The team is joined by Guest Kats Rosie Burbidge, Stephen Jones, Mathilde Pavis, and Eibhlin Vardy, and by InternKats Verónica Rodríguez Arguijo, Hayleigh Bosher, Tian Lu and Cecilia Sbrolli.

Wednesday, 3 May 2017

Unjustified Threats Bill receives royal assent

The the Intellectual Property (Unjustified Threats) Bill received Royal Assent on 27 April 2017.  It is
expected to commence in October 2017.

What will change?

In summary:

1. The test for whether a communication contains a threat will effectively become would a reasonable person, in the in the position of a recipient of the communication understand it to mean that:
  • a right exists (no change);
  • someone intends to bring infringement proceedings against someone else (no change);
  • for an act done in the UK, or if done, would be done in the UK (new).
(The final requirement was added to ensure that the provisions can apply to European patents that come within the jurisdiction of the UPC.)
2. The circumstances in which someone (i.e. the person aggrieved) can bring a threats action has been updated to exclude:
  • Threats that refer only to specified acts, such as manufacture or importation that have been done (no change) or if done, would be one of these acts (new).
  • Any threats made to those who have done one of those acts (no change for patents, but new for the other rights) or who intend to (new).
  • Implied threats contained in a permitted communication (new). 
3. The concept of a "permitted communication" between parties is introduced. In other words, this covers a situation where information in a communication amounts to an implied threat, a threats action cannot be brought where the information was given for a "permitted purpose", was necessary for that purpose and the person making the communication reasonably believed what is said is true. There is guidance on what is, or is not, a permitted purpose and on what types of information might be necessary.  By way of example, for trade marks:
(2) Each of the following is a “permitted purpose”—
(a) giving notice that a registered trade mark exists;
(b) discovering whether, or by whom, a registered trade mark has been infringed by an act mentioned in section 21A(2)(a), (b) or (c);
(c) giving notice that a person has a right in or under a registered trade mark, where another person’s awareness of the right is relevant to any proceedings that may be brought in respect of the registered trade mark. 
Reaction to an unjustified threat
However, it doesn't end there because:

(3) The court may, having regard to the nature of the purposes listed in subsection (2)(a) to (c), treat any other purpose as a “permitted purpose” if it considers that it is in the interests of justice to do so.

And

(4) But the following may not be treated as a “permitted purpose”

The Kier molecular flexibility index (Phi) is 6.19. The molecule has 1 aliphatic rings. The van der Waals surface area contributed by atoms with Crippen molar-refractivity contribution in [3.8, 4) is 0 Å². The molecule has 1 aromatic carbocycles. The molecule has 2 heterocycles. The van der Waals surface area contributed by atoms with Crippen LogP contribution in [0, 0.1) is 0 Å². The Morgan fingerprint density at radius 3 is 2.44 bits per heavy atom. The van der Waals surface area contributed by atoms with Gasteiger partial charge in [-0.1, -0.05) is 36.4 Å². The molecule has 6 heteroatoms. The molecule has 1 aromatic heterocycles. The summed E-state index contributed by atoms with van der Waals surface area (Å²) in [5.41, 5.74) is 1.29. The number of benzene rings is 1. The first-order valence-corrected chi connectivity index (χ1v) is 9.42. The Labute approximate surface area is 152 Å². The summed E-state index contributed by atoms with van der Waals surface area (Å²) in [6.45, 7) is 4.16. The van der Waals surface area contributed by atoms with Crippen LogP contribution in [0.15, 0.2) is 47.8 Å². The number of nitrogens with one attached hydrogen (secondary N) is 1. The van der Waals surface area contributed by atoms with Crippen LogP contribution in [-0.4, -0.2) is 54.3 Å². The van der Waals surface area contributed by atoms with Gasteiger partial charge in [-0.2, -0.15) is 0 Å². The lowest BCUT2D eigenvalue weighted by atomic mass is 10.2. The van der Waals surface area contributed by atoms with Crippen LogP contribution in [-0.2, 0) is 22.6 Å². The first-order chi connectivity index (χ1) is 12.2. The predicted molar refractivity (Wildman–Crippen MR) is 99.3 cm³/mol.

(a) requesting a person to cease using, in the course of trade, a sign in relation to goods or services,
(b) requesting a person to deliver up or destroy goods, or
(c) requesting a person to give an undertaking relating to the use of a sign in relation to goods or services.

4. The available remedies are unchanged.  The available defences are updated to:
  • allow the justification defence (i.e. the defence that the threat was justified) to be available where the right is shown to be invalid. 
  • It is a defence to show that the threat was only made after having taken "reasonable steps" to identify the source of the infringement (e.g. manufacturer) without success (currently only available for patents). The recipient of the threat must be told what those steps were before or at the time the threat is made. 
5. Professional advisers can no longer be sued for unjustified threats.  In other words, no threats action can be brought against a professional adviser acting for a client in a professional capacity providing legal or attorney services for which they are regulated.  In order to qualify for this defence, the communication containing the threat must make clear that the professional adviser is acting on the instructions of another person and identify that person.

For full details see this Kat post from May last year.

2 comments:

Anonymous said...

1. who is a 'person aggrieved'?

2. can a person aggrieved at any point and in any way waive their right (save expressly stating so) to bring an action or is it perpetual subject to limitation?

Anonymous said...

"The final requirement was added to ensure that the provisions can apply to European patents that come within the jurisdiction of the UPC"

This statement is only valid insofar as UK participates to the UPC post-Brexit, which is anything but sure......

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